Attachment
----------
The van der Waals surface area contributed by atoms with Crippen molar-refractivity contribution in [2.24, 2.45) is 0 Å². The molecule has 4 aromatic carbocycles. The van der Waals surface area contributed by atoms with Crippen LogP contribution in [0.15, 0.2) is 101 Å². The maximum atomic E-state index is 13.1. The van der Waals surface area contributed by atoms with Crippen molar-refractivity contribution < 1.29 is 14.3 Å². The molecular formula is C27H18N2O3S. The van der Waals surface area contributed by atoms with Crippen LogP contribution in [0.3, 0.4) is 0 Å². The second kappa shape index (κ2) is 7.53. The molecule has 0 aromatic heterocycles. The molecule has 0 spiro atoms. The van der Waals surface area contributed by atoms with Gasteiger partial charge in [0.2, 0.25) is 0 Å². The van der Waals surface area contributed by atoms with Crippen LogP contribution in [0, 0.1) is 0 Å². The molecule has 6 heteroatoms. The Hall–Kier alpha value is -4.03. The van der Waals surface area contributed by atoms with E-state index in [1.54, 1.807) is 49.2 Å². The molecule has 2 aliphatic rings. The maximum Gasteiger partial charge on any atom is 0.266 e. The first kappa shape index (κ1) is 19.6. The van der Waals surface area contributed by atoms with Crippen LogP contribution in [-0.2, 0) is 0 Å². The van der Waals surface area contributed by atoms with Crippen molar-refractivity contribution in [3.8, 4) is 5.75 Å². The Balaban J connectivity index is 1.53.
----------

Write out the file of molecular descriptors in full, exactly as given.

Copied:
The van der Waals surface area contributed by atoms with Crippen molar-refractivity contribution in [2.24, 2.45) is 0 Å². The molecule has 4 aromatic carbocycles. The van der Waals surface area contributed by atoms with Crippen LogP contribution in [0.15, 0.2) is 101 Å². The maximum atomic E-state index is 13.1. The van der Waals surface area contributed by atoms with Crippen molar-refractivity contribution < 1.29 is 14.3 Å². The molecular formula is C27H18N2O3S. The van der Waals surface area contributed by atoms with Crippen LogP contribution in [0.3, 0.4) is 0 Å². The second kappa shape index (κ2) is 7.53. The molecule has 0 aromatic heterocycles. The molecule has 0 spiro atoms. The van der Waals surface area contributed by atoms with Gasteiger partial charge in [0.2, 0.25) is 0 Å². The van der Waals surface area contributed by atoms with Crippen LogP contribution in [0, 0.1) is 0 Å². The molecule has 6 heteroatoms. The Hall–Kier alpha value is -4.03. The van der Waals surface area contributed by atoms with E-state index in [1.54, 1.807) is 49.2 Å². The molecule has 2 aliphatic rings. The maximum Gasteiger partial charge on any atom is 0.266 e. The first kappa shape index (κ1) is 19.6. The van der Waals surface area contributed by atoms with Crippen LogP contribution in [-0.2, 0) is 0 Å². The van der Waals surface area contributed by atoms with Crippen molar-refractivity contribution in [3.8, 4) is 5.75 Å². The Balaban J connectivity index is 1.53.